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Many dark nights ago, my friend Walt Carpenter tricked me into riding the Rock-O Planes with him at the Shelby County Fair.
You may recall this ride, in its day the most adventurous on the midway and hidden down in the dark northeast corner, just around from the blare and glare of those infamous hoochie-coochie shows, and cattycornered to the Octopus.
The Rock-O Planes were a challenge to a boy who didn’t like to have his feet too high off the ground or on ground too high above other ground. He disdained the Ferris wheel and anything of the sort. Speed and motion didn’t bother him, but any sort of height or altitude was pure-D panic.
The Rock-Os not only were as high as anything around but also had the ability, based on the whims of the occupants of enclosed cages, to allow for a 360-degree vertical roll. That’s why this ride was known to be a place where a boy took a girl to sort of scare her into needing comfort, if you get my drift.
But Walt and I were not thinking about girls – except perhaps in questioning my manhood – when we contemplated my trip aloft.
“Come on,” he said, or something like that, “I promise I won’t spin us upside down. Just ride the ride. It’s no big deal.”
I watched the ride go around and heard the squeals of those girls who were about to be offered comfort. I shook my head and said I didn’t think so.
Walt had this way of challenging me in about every aspect of life, and given that he was older, bigger and infinitely more sophisticated, he wasn’t going to let me out of this. So I did what any adolescent does in a time being challenged imperiously by a peer: I submitted.
We climbed inside one of those cages, and as the door shut, I admit that I was pretty darned scared. The motor came to life as the ride started its upward climb. We had made maybe one revolution when Walt grabbed the bar in the middle and started, to, well, rock. I protested as much as I felt acceptable, but he was laughing and having a big time. I don’t recall his exact words, but my maturing masculinity might have been among them.
So upside down we spun, and I lived to tell about it. Walt probably doesn’t remember that night, but this wasn’t a traumatic moment for him.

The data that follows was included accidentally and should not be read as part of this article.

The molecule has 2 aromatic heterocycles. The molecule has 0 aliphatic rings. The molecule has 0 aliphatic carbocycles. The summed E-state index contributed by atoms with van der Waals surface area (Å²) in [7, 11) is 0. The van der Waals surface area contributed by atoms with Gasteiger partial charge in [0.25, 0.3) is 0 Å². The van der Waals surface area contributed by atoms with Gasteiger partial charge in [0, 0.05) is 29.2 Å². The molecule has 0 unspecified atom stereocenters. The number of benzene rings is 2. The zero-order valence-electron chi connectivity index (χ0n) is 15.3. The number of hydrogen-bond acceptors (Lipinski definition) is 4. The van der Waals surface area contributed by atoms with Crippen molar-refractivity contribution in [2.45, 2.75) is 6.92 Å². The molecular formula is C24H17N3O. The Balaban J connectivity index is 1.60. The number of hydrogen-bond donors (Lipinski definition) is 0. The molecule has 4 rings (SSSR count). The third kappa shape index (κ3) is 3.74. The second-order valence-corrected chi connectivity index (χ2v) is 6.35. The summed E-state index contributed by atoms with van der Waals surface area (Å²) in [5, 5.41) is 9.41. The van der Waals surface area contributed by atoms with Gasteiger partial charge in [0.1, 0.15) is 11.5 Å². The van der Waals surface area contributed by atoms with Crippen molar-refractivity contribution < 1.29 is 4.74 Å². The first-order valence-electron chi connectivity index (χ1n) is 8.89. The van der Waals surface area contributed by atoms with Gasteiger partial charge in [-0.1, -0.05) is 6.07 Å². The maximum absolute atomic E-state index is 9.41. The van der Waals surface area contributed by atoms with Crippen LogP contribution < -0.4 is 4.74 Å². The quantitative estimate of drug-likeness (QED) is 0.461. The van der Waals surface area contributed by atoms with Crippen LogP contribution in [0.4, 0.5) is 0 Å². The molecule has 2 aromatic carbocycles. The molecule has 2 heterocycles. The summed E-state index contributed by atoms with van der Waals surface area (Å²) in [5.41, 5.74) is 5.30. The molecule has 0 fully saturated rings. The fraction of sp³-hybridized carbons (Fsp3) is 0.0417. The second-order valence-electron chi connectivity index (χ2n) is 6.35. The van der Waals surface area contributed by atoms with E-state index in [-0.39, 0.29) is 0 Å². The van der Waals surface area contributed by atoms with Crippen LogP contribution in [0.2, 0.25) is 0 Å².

I mention this because I took another Rock-O Plane-sort-of-ride, and this one didn’t require a 15-cent ticket or the challenge of a very dear friend.
I was driving down an unfamiliar 4-lane street in my new city of employment when a minivan came out from my left side and headed for the intersection through which I was passing.
I caught the fleeting, peripheral shape and immediately knew I likely was going to be struck – which brought up all sorts of frustrating thoughts about insurance and delays and repairs and details – when all of a sudden my little SUV started to be a Rock-O Plane, rolling completely over at least a half a time, with Walt Carpenter nowhere in sight.
No, my life didn’t pass before my eyes, and I wasn’t injured beyond a seat-belt hickey. But my decades behind the wheel hadn’t prepare me for coming to a stop upside down, hanging by those seat belts and wondering how I got there, sort of like a scene from a bad sitcom. I was going maybe 35, and the vehicle that struck me surely couldn’t have been going any faster than that. But the blow near my left, rear wheel somehow got me airborne.
I immediately feared that there must have been a major collision behind me, and I prayed no one was hurt. My engine still was running, and the Sync service provided by Ford was blaring about calling 911. Half-a-dozen men were at my door to check on me, and I rolled down (up?) the window and told them I was fine and asked if anyone else was hurt. I simply needed to get upright.
They told me not to move so fast, but there was no reason to delay. I unfastened the belts, lowered myself by the steering wheel and crawled out the window like an inverted NASCAR pilot.
Fire trucks, paramedics and police already were arriving to ensure I was in one piece. Witnesses were explaining what they had seen, and that other driver was receiving a couple of tickets for whatever her minivan had done. I really had no firm clue.
You likely have driven past an accident and seen a guy standing nearby, sort of dazed, maybe talking on cell phone, maybe just sitting and watching. I was that guy.
Meanwhile, my Escape lay on hits blue sunroof in the middle of a thoroughfare, glass and plastic and stuff littering the asphalt, later to be scooped up and carried away to a graveyard.
Oh, that van? It lost only a headlight, a corner of a bumper and a bit of bent fender, which sort of matched the condition of my pride. This was not how I had planned to spend my Saturday.
I’ve never met Mr. Toad, but I can’t imagine that his ride could have been wilder. If you’ve never flipped in a car – and I pray you never have or will – then you can’t imagine the surreal sensation of wondering what was about to happen and what might have caused it all in the first place.
In the end, that slightly dented pride and that much-dented SUV gave me a few seconds of fame. Social media showed the leftovers of the vehicle, and friends and acquaintances filled up the file with prayerful, concerned and touching comments.
But, you know, I didn’t hear a word from Walt Carpenter.
Steve Doyle, a native of Shelby County and a former editor of The Sentinel-News, lives in Greensboro, N.C.